As for Ledezma, the well-traveled 30-year-old Argentine absolutely tortured USL defenses last season, with 16 goals and 16 assists in 31 league games. The prior season, he bagged 10 goals with six assists in 19 NASL appearances with the New York Cosmos. MLS is a step-up, but not enough to deter optimism that the former Middlesbrough man cannot be a significant factor for manager Alan Koch.

Alexandru Mitrita, New York City FC — Here’s another litmus test for the league, in a different way. Mitrita left the Romanian first tier — UEFA coefficient 26th — got some good experience in Italy’s top two tiers with Pescara, and came home to light his domestic league on fire. The next step here is an interesting one for both the development of a player and a league. Mitrita wasn’t a star in Italy, just productive. He’s on fire in Romania. We’ll guess it’s a little bit of the former, at least to start. He’s just 24, and will continue to improve.

U.S. soccer world mourns Hall of Fame defender Clavijo

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USMNT World Cup defender and former MLS coach Fernando Clavijo passed away Friday at the age of 63, his family announced through U.S. Soccer on Saturday.

Clavijo battled multiple myeloma for a half-decade following a decorated playing and coaching career which saw him inducted into the U.S. Soccer Hall of Fame in 2005.

“It is with deep sadness that we share the news of Fernando Clavijo’s passing on February 8 after a courageous battle with cancer,” his family said in a release. “The support and encouragement he received from friends and the entire soccer community throughout his fight will always be appreciated. At this time the Clavjio family requests privacy as we mourn the loss of a great man and no additional statements will be made. Further details on remembrances and a celebration of his life will be shared in the near future.”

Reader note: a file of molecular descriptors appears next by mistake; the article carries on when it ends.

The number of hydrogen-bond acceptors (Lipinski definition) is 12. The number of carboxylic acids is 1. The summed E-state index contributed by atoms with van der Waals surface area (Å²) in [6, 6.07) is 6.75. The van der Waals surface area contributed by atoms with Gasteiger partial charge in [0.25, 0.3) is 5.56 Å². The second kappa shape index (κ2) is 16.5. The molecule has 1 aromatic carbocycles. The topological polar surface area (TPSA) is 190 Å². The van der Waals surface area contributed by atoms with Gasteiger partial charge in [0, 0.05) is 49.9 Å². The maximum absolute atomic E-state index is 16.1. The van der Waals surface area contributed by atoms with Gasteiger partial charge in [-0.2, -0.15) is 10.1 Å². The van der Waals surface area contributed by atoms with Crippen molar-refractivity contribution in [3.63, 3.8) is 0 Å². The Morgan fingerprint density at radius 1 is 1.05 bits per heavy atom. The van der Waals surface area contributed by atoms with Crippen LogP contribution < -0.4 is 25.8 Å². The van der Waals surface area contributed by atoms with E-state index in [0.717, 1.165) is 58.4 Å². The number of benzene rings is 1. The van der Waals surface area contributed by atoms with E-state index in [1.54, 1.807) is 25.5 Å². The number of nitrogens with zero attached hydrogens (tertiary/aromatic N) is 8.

The Uruguay-born defender was capped 61 times by the USMNT, and played in the ASL, NASL, and MISL (indoor). He also played eight times for the U.S. futsal team.

Clavijo started two of the three USMNT matches in the 1994 World Cup: The 2-1 defeat of Colombia and 1-0 loss to Romania.

He went on to coach both club and international soccer, assisting Nigeria before running the Haitian national team from 2003-05. He was the head coach of the New England Revolution and Colorado Rapids before leading then-USL side Miami FC in 2009.

He was hired as FC Dallas’ technical director in 2012.

 

Bojan Krkic again linked with move to Major League Soccer

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Bojan Krkic‘s disappointing 2018-19 season may be switching venues.

Stoke City’s Spanish 28-year-old has started just three matches in the Championship this season, scoring one goal amongst his 13 appearances.

[ MORE: Barca signs Prince-Boateng ]